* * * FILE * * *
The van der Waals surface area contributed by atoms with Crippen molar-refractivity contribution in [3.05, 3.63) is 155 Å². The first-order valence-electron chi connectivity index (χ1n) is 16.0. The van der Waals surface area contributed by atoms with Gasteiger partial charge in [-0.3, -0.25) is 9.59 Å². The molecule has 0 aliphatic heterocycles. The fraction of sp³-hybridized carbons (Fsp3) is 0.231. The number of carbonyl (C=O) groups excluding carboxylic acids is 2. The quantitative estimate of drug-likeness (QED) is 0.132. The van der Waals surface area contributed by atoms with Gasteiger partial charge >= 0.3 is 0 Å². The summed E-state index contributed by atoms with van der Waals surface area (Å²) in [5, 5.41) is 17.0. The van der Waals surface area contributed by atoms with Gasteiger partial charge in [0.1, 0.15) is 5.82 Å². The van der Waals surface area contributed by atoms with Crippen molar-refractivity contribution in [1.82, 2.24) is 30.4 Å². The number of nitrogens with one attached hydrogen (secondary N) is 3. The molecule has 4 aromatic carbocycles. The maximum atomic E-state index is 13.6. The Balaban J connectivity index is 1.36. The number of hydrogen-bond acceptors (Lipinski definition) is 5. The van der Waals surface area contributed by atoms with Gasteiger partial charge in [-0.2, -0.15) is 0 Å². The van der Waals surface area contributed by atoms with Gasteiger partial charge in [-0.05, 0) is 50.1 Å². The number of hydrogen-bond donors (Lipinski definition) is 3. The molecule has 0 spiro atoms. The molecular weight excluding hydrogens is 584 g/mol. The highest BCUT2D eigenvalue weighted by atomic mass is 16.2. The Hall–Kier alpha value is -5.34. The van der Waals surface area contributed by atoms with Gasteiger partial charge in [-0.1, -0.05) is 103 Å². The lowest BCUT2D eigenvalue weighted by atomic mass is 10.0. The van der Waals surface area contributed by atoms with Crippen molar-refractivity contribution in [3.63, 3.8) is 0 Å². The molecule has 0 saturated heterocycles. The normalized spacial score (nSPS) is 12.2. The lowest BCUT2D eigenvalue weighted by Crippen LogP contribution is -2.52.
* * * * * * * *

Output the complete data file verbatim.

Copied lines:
The van der Waals surface area contributed by atoms with Crippen molar-refractivity contribution in [3.05, 3.63) is 155 Å². The first-order valence-electron chi connectivity index (χ1n) is 16.0. The van der Waals surface area contributed by atoms with Gasteiger partial charge in [-0.3, -0.25) is 9.59 Å². The molecule has 0 aliphatic heterocycles. The fraction of sp³-hybridized carbons (Fsp3) is 0.231. The number of carbonyl (C=O) groups excluding carboxylic acids is 2. The quantitative estimate of drug-likeness (QED) is 0.132. The van der Waals surface area contributed by atoms with Gasteiger partial charge >= 0.3 is 0 Å². The summed E-state index contributed by atoms with van der Waals surface area (Å²) in [5, 5.41) is 17.0. The van der Waals surface area contributed by atoms with Gasteiger partial charge in [0.1, 0.15) is 5.82 Å². The van der Waals surface area contributed by atoms with Crippen molar-refractivity contribution in [1.82, 2.24) is 30.4 Å². The number of nitrogens with one attached hydrogen (secondary N) is 3. The molecule has 4 aromatic carbocycles. The maximum atomic E-state index is 13.6. The Balaban J connectivity index is 1.36. The number of hydrogen-bond acceptors (Lipinski definition) is 5. The van der Waals surface area contributed by atoms with Gasteiger partial charge in [-0.2, -0.15) is 0 Å². The van der Waals surface area contributed by atoms with Gasteiger partial charge in [-0.05, 0) is 50.1 Å². The number of hydrogen-bond donors (Lipinski definition) is 3. The molecule has 0 spiro atoms. The molecular weight excluding hydrogens is 584 g/mol. The highest BCUT2D eigenvalue weighted by atomic mass is 16.2. The Hall–Kier alpha value is -5.34. The van der Waals surface area contributed by atoms with Gasteiger partial charge in [-0.1, -0.05) is 103 Å². The lowest BCUT2D eigenvalue weighted by atomic mass is 10.0. The van der Waals surface area contributed by atoms with Crippen molar-refractivity contribution in [3.63, 3.8) is 0 Å². The molecule has 0 saturated heterocycles. The normalized spacial score (nSPS) is 12.2. The lowest BCUT2D eigenvalue weighted by Crippen LogP contribution is -2.52.